We get all kinds of calls here at the OOIDA HQ from all kinds of people. Occasionally those calls are cries for help in the “Dr. Phil” sense –e.g., the caller who wanted to warn us about “lizard people” in Congress, the caller who wanted to tell us about a fight they’d had with a motel desk clerk, or another well-meaning caller who wanted to know what OOIDA could do to help “a friend of a friend who won’t use truck-specific maps.”
But more often than not, those calls are from truckers with serious issues who feel they’ve got nowhere else to turn.
Case in point: we got a phone call last week about what sounds like a highly questionable “sting” involving seatbelt violations at a scale in New Mexico.
The caller outlined a scenario in which one of the drivers for the company the caller represented was pulled into a weigh station. The stop seemed pretty routine initially, and the driver’s tandems were overweight. One law enforcement officer asked for the driver’s paperwork.
The caller said the driver unbuckled his seat belt to reach his logbook and other papers, which he then handed to the officer. The officer then instructed the driver to park the rig nearby.
And this is where things start to get weird.
According to this version of events, once the driver put his truck in gear to follow the directions of the officer, a second cop jumped up on the sideboards of the truck and issued him a citation for driving without a seat belt. The company he was working for has a zero-tolerance policy on seat belt violations and was forced to fire him.
But even more than the “Gotcha” tactics at the scale, the issue this driver and countless others face becomes what to do about the penalties that affect the CSA scores of the drivers and the company. Higher scores can have several bottom-line impacts on trucking companies, and are meant to discourage shippers from using “unsafe” carriers.
I reached out to James Mennella, of Road Law, an Oklahoma City-based firm specializing in trucking and transportation legal issues, to see what, if any, recourse there might be for this driver and this company. He said this is a situation that many drivers face on a daily basis. Unfortunately, there aren’t a lot of options for truckers who want to fight the charges or a subsequent challenge to the CSA score.
“The first way to address the problem is to fight the citation in court,” Mennella said. “The pitfall to the New Mexico citation is the Penalty Assessment section, which we wrote a column several years back. If the driver initials that section and signs the ticket, he/she has just pled guilty to the violation. The ticket is then payable to Santa Fe and not returnable to the court.”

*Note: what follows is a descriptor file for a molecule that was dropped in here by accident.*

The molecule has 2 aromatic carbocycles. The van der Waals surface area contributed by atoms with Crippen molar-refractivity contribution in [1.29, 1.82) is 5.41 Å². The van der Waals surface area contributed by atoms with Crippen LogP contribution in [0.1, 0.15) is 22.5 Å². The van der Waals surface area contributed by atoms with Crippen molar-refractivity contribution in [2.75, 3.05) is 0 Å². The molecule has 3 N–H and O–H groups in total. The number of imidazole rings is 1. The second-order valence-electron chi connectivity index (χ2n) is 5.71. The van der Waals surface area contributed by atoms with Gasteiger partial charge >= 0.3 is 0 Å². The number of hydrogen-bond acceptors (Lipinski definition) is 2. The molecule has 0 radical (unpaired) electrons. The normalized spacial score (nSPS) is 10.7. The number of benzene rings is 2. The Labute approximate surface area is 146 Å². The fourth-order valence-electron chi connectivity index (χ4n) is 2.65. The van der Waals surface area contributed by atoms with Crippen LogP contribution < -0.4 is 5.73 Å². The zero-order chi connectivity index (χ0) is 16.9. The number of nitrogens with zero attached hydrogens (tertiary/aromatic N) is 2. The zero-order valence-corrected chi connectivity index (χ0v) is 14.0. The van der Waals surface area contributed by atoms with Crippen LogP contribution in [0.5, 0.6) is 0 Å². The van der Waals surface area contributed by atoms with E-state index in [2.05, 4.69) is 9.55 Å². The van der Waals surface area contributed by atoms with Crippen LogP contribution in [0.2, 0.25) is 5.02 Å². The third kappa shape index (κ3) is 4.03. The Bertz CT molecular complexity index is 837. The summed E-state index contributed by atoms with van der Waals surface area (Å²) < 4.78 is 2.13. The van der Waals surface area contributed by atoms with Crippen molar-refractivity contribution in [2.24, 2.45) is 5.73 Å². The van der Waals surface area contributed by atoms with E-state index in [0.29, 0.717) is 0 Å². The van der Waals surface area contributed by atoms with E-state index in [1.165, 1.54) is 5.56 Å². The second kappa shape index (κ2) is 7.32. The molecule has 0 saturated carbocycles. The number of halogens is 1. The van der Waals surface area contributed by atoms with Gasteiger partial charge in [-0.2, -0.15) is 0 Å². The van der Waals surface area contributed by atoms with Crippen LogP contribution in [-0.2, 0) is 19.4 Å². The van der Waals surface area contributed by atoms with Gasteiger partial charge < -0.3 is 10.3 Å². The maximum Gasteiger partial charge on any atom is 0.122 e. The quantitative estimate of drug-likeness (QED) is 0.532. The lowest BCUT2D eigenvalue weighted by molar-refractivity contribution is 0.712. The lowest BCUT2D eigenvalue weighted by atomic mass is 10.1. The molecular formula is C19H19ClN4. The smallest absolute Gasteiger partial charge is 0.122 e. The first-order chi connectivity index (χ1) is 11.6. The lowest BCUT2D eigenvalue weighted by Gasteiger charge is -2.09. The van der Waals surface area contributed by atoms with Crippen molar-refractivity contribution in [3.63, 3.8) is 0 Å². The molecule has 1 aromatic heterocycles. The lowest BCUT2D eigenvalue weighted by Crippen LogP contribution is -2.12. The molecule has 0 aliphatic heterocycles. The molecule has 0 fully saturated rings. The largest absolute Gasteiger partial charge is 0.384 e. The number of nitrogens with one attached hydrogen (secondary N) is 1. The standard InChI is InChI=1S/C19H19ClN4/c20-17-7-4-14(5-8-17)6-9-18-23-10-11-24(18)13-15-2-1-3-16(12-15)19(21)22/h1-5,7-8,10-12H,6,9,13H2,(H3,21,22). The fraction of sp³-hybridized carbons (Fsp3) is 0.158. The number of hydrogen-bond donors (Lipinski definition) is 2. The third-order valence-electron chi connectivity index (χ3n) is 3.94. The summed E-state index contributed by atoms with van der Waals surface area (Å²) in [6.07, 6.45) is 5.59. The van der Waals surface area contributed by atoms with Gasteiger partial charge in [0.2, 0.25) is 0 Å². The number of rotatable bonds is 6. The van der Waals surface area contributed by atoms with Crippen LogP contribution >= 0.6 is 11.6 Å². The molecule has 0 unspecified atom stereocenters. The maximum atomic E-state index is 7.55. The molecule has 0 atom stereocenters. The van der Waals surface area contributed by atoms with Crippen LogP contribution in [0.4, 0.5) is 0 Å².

If the driver did not initial Penalty Assessment and the actual court is written at the bottom of the ticket, it can then be challenged, Mennella said.
“The second way to address the issue is to utilize the DataQ challenge through the FMCSA website and challenge the report,” he said. “Winning the traffic citation portion in court does not always guarantee that the records will be corrected by the FMCSA through the DataQ challenge. However, what disputing the citation in court does is to provide ammunition for the DataQ challenge as well and any enforcement action that may take place down the road.”
OOIDA itself has already filed two separate suits against FMCSA over the DataQ challenge, first in July of 2012 on behalf of four members who were charged with violations that were ultimately dismissed by the court. Despite the dismissal of all charges in those cases, the FMCSA continues to report the violations. The lawsuit is still pending. A second suit filed on behalf of OOIDA Member Fred Weaver was filed in May of 2013.
“As we have written, and what OOIDA is concerned about is that CSA is contradictory to our criminal justice system in that you are not innocent until proven guilty,” Mennella said. “It is just the opposite. You are deemed to have violated any and all sections listed on the examination report, and your only recourse is to file the DataQ challenge up an until a civil penalty is issued wherein you will have the right to address the matter before an ALJ (administrative law judge) and the federal system.”